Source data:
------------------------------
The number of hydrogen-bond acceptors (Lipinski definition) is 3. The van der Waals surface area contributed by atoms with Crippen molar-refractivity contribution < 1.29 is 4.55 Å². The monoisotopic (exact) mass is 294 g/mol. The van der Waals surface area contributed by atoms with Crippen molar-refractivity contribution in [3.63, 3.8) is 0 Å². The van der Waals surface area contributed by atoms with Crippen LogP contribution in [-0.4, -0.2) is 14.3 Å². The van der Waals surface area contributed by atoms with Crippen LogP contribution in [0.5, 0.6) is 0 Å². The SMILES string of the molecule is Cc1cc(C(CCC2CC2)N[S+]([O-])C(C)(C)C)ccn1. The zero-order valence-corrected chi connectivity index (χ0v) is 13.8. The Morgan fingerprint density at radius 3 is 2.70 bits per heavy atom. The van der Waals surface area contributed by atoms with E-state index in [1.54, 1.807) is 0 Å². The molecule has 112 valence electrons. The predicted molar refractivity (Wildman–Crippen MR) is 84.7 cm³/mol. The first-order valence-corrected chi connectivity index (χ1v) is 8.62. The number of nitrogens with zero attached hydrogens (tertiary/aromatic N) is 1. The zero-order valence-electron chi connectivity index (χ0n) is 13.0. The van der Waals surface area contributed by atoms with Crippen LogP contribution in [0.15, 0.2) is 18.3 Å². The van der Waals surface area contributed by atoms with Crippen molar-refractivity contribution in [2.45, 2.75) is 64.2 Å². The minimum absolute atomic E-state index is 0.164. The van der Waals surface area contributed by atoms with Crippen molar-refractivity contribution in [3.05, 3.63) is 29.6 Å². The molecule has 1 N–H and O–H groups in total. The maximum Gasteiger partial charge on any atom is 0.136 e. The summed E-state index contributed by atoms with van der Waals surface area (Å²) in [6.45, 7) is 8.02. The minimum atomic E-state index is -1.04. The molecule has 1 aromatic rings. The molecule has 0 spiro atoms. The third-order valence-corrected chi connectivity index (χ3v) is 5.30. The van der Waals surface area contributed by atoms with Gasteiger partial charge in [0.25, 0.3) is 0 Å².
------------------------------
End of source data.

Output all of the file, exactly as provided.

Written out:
The number of hydrogen-bond acceptors (Lipinski definition) is 3. The van der Waals surface area contributed by atoms with Crippen molar-refractivity contribution < 1.29 is 4.55 Å². The monoisotopic (exact) mass is 294 g/mol. The van der Waals surface area contributed by atoms with Crippen molar-refractivity contribution in [3.63, 3.8) is 0 Å². The van der Waals surface area contributed by atoms with Crippen LogP contribution in [-0.4, -0.2) is 14.3 Å². The van der Waals surface area contributed by atoms with Crippen LogP contribution in [0.5, 0.6) is 0 Å². The SMILES string of the molecule is Cc1cc(C(CCC2CC2)N[S+]([O-])C(C)(C)C)ccn1. The zero-order valence-corrected chi connectivity index (χ0v) is 13.8. The Morgan fingerprint density at radius 3 is 2.70 bits per heavy atom. The van der Waals surface area contributed by atoms with E-state index in [1.54, 1.807) is 0 Å². The molecule has 112 valence electrons. The predicted molar refractivity (Wildman–Crippen MR) is 84.7 cm³/mol. The first-order valence-corrected chi connectivity index (χ1v) is 8.62. The number of nitrogens with zero attached hydrogens (tertiary/aromatic N) is 1. The zero-order valence-electron chi connectivity index (χ0n) is 13.0. The van der Waals surface area contributed by atoms with Crippen LogP contribution in [0.15, 0.2) is 18.3 Å². The van der Waals surface area contributed by atoms with Crippen molar-refractivity contribution in [2.45, 2.75) is 64.2 Å². The minimum absolute atomic E-state index is 0.164. The van der Waals surface area contributed by atoms with Crippen molar-refractivity contribution in [3.05, 3.63) is 29.6 Å². The molecule has 1 N–H and O–H groups in total. The maximum Gasteiger partial charge on any atom is 0.136 e. The summed E-state index contributed by atoms with van der Waals surface area (Å²) in [6.45, 7) is 8.02. The minimum atomic E-state index is -1.04. The molecule has 1 aromatic rings. The molecule has 0 spiro atoms. The third-order valence-corrected chi connectivity index (χ3v) is 5.30. The van der Waals surface area contributed by atoms with Gasteiger partial charge in [0.25, 0.3) is 0 Å².